It looks like we will have a new bridge crossing Jarvis Creek on the way shortly after some hearings and talks. The bridge (the crossing of Spanish Wells road over the creek) is in the upper part of Jarvis Creek. On the other side of the bridge from us (Jarvis Creek Water Sports) is the Honey Horn Plantation, part of the Coastal Discovery Museum. On tours or when renting, the bridge is used as a good turn around point / reference in the creek. It takes an average of an 1 hour round trip paddle from our dock to the bridge and back in the main channel. Now that can be extended or shortened on time depending on the paddler and / or group with possible optional routes. In order to get under the bridge to the other side you have to have the tides planned correctly and avoid bridge obstacles. It is a nice little paddle with a narrow curvy path as you paddle along up around the norther part of the creek by Honey Horn. But we do advise against adventuring under the bridge for safety reasons from bridge obstacles and the unfriendliness it gives to paddlers We do not have any say on bridge design since that goes to the greater benefit of the mass as in letting vehicles cross the creek. We do hope that the new one which is in design will be a little more friendly for paddlers to get under-neath to explore the upper part of the creek as well as be a safety improvement for both paddlers below and the vehicles crossing above it.
The story below from the Island Packet…
DOT plans for longer, wider bridge over Jarvis Creek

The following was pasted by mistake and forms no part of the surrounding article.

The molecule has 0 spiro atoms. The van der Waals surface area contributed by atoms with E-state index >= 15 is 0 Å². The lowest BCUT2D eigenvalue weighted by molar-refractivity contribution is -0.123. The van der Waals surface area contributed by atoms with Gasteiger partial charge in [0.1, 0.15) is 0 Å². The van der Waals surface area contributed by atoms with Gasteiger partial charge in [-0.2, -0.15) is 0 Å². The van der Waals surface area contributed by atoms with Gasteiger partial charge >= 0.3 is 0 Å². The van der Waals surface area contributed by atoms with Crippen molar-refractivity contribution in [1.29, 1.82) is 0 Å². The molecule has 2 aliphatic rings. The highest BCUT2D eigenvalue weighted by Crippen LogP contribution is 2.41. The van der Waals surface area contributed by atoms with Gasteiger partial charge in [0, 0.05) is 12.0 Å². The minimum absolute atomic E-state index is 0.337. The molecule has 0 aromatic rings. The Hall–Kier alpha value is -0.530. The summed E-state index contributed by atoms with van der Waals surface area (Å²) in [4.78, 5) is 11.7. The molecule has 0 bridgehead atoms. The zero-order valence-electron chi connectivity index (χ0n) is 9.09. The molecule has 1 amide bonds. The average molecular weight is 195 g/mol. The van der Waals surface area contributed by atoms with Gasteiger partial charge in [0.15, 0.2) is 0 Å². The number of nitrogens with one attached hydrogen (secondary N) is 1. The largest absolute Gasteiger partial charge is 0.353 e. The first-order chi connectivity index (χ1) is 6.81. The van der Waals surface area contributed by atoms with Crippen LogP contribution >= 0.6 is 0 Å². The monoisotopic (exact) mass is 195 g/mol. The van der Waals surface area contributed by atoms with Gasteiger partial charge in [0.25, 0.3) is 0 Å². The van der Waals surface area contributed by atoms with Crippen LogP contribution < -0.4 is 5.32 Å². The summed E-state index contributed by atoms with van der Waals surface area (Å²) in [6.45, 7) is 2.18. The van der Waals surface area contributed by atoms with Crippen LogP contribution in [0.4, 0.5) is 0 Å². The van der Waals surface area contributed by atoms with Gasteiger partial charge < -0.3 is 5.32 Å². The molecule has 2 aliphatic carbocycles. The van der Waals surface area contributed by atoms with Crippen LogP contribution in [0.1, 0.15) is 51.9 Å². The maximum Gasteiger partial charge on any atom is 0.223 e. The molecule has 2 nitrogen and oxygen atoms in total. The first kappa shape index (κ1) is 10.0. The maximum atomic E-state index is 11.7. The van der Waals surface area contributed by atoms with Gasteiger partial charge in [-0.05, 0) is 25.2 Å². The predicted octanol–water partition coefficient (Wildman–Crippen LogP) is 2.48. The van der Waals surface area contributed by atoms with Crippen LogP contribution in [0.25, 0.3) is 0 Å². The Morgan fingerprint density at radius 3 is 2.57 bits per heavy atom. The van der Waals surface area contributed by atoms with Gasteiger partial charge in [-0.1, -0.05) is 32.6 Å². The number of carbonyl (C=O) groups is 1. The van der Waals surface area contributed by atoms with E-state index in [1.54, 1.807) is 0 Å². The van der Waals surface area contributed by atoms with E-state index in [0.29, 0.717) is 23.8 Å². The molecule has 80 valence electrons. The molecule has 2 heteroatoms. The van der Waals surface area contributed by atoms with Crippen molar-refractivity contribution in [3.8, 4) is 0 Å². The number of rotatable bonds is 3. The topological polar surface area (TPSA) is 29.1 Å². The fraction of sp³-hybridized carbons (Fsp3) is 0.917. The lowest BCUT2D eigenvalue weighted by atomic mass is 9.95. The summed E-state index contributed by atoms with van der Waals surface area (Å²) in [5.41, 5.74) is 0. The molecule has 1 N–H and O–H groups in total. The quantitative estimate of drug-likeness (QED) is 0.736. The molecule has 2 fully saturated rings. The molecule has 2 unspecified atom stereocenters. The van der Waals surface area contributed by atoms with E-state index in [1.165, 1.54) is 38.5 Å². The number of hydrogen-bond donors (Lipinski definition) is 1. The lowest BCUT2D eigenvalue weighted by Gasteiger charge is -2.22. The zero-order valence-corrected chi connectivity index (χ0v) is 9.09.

State transportation officials have drawn plans for a longer, wider bridge along Spanish Wells Road over Jarvis Creek to replace the current crossing, which has been deemed structurally deficient.
Wooden underpinnings of the 56-year-old bridge appear rotted and covered in barnacles.
S.C. Department of Transportation officials plan to unveil the drawings and solicit feedback from residents from 5 to 7 p.m. Thursday at Grace Community Church at 450 Spanish Wells Road.
The DOT plans to build a bridge east of the current one, program manager Alan Matienzo said.
Plans call for the 75-foot-long bridge to be replaced with a longer span that adds paved shoulders and parapet walls on either side of the bridge’s two, 12-foot-wide lanes.
Shifting the bridge to the east, on the opposite side of an existing boardwalk, and lengthening it should mean less disturbance to wetlands and creek beds, Matienzo said.
About 80 percent of the estimated $4.5 million project would be paid for with federal highway dollars and the rest with state funds, he said.
The DOT still needs to buy some land for the project, including right of way to connect the new bridge to Spanish Wells Road.
Construction is expected to begin in winter 2013 and last eight to 12 months, Matienzo said.
“There should be no major impacts to traffic,” he said of the bridge’s construction. “We’ll maintain the traffic going over the current bridge as the new one is being constructed, until toward the end, when we tie the new bridge into Spanish Wells Road.”
Drivers are still safe driving over the current bridge, Matienzo said.”There is no need for the public to worry that anything is going to happen to the bridge for years come, but it is to the point where it needs to be replaced,” he said. “The wooden piles the substructure is built on top of are sound for existing traffic.”